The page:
Review: In All Good Faith by Liza Nash Taylor

☆☆➹⁀☆ 3.5-4 stars ➹⁀☆☆

About the Book:

In the summer of 1932, Americans are coming to realize that the financial crash of 1929 was only the beginning of hard times. May Marshall has returned from Paris to settle at her family home in rural Keswick, Virginia. She struggles to keep her family farm and market afloat through the economic downturn. May finds herself juggling her marriage with a tempting opportunity to revamp the family business to adapt to changing times.

In a cold-water West End Boston tenement the fractured Sykes family scrapes by on an itinerant mechanic’s wages and home sewing. Having recently lost her mother, sixteen-year-old Dorrit Sykes questions the religious doctrine she was raised in. Dorrit is reclusive, held back by the anxiety attacks that have plagued her since childhood. Attempting to understand what limits her, she seeks inspiration in Nancy Drew mysteries and finds solace at the Boston Public Library, writing fairy stories for children. The library holds answers to both Dorrit’s exploration of faith and her quest to understand and manage her anxiety.

When Dorrit accompanies her father to Washington, DC, in the summer of 1932 to camp out and march with twenty thousand veterans intending to petition President Hoover for early payment of war bonuses, she begins an odyssey that will both traumatize and strengthen her. Along the way she redefines her faith, learning both self-sufficiency and how to accept help.

Dorrit and May’s lives intersect, and their fates will intertwine in ways that neither could have imagined or expected. Set against a backdrop of true historical events, In All Good Faith tells a story of two women’s unlikely success during the Great Depression. 



My Thoughts:

I read Liza Nash Taylor’s book Etiquette for Runaways and loved it, and I did not catch that In All Good Faith is a sequel to that book until reading a review. I can honestly say that In All Good Faith is a standalone novel. I was completely wrapped up in May Marshall’s life in Etiquette for Runaways, but In All Good Faith didn’t capture my attention in the same way.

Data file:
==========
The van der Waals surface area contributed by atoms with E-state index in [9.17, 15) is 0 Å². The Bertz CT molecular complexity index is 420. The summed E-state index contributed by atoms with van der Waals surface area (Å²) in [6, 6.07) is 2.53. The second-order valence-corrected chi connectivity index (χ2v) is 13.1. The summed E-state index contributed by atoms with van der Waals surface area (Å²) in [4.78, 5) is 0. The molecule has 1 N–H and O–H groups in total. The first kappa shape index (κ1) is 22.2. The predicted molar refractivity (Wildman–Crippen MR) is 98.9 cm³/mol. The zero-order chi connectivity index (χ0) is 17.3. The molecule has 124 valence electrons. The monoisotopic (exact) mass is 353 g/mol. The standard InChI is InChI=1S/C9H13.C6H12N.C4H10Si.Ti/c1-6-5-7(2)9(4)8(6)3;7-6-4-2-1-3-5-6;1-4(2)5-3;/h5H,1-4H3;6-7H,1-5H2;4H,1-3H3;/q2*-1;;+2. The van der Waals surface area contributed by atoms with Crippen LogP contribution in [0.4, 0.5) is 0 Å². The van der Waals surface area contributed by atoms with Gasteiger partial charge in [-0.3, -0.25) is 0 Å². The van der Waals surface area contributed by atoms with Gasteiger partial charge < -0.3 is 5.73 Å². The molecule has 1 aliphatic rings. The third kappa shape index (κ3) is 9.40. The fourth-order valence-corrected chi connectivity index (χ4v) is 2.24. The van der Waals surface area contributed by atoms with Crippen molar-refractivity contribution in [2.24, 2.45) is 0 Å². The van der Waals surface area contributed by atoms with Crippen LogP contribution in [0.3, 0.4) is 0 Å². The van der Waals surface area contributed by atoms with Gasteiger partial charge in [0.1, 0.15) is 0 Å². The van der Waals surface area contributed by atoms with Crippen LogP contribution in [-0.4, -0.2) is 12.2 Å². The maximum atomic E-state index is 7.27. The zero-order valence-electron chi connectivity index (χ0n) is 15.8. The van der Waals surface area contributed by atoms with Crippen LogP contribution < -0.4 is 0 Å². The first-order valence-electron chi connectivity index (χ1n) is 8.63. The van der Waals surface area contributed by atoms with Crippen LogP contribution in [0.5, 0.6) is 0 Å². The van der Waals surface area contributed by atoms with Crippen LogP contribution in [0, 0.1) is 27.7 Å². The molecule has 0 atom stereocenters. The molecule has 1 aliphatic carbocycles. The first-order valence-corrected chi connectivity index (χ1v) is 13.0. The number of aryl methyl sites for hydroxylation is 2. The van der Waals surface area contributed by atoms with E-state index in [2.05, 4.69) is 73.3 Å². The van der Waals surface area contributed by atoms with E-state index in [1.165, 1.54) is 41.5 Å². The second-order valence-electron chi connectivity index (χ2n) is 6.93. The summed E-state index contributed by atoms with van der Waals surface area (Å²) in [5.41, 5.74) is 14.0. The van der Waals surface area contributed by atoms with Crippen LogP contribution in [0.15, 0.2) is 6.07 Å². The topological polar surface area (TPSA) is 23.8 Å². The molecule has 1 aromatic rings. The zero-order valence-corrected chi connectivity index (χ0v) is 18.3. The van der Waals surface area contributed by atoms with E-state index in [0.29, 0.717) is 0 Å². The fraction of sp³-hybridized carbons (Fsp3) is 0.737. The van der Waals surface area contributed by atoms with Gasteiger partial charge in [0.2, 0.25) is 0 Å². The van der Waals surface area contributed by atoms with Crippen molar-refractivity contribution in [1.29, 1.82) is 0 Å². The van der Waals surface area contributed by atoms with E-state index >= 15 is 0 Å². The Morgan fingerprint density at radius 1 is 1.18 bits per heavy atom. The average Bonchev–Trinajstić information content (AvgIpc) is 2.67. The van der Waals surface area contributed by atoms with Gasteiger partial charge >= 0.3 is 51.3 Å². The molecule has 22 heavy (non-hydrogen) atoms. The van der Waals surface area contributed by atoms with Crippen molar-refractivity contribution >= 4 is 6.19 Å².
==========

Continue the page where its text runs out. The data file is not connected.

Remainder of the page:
The excesses that May enjoys in Etiquette for Runaways abruptly evaporate with the stock market crash and resultant depression. It is a time of desperation and unrest. Told in dual POV by Dorrit and May, readers feel the fortitude these women had and the resilience needed to survive during the Great Depression. May continues to be a character who is wise and ingenious beyond believable expectations given her upbringing and education. May’s fortitude continues to be inspiring. If only we all had her perseverance! Dorrit gives the author a conduit to preset an interesting and perhaps little known history regarding the veterans of WWI. Again, Ms. Taylor’s research is highly evident in her storytelling.

I enjoyed the setting and time period as well as the story arc. Ms. Taylor’s research and writing are deserving of praise. In general, I enjoy her storytelling, but I just didn’t feel the same connection to the characters that I did in her prior book. That said, overall, In All Good Faith is an excellent character-driven Depression Era historical fiction with strong female characters.

About the Author: The farmhouse where Liza Nash Taylor lives in Keswick, Virginia, with her family and dogs was built in 1825, and it is a setting for both of her historical novels. She writes in the old bunkhouse, with the occasional black snake and a view of the Southwest Mountains.

In 2018, Liza completed the MFA program at Vermont College of Fine Art and was named a Hawthornden International Fellow. She was the 2016 winner of the San Miguel Writers Conference Fiction Prize. Her short stories have appeared in Microchondria II, (an anthology by the Harvard Bookstore), Gargoyle Magazine, and others.

© Copyright 2021 Book Junkie Reviews. All rights reserved.

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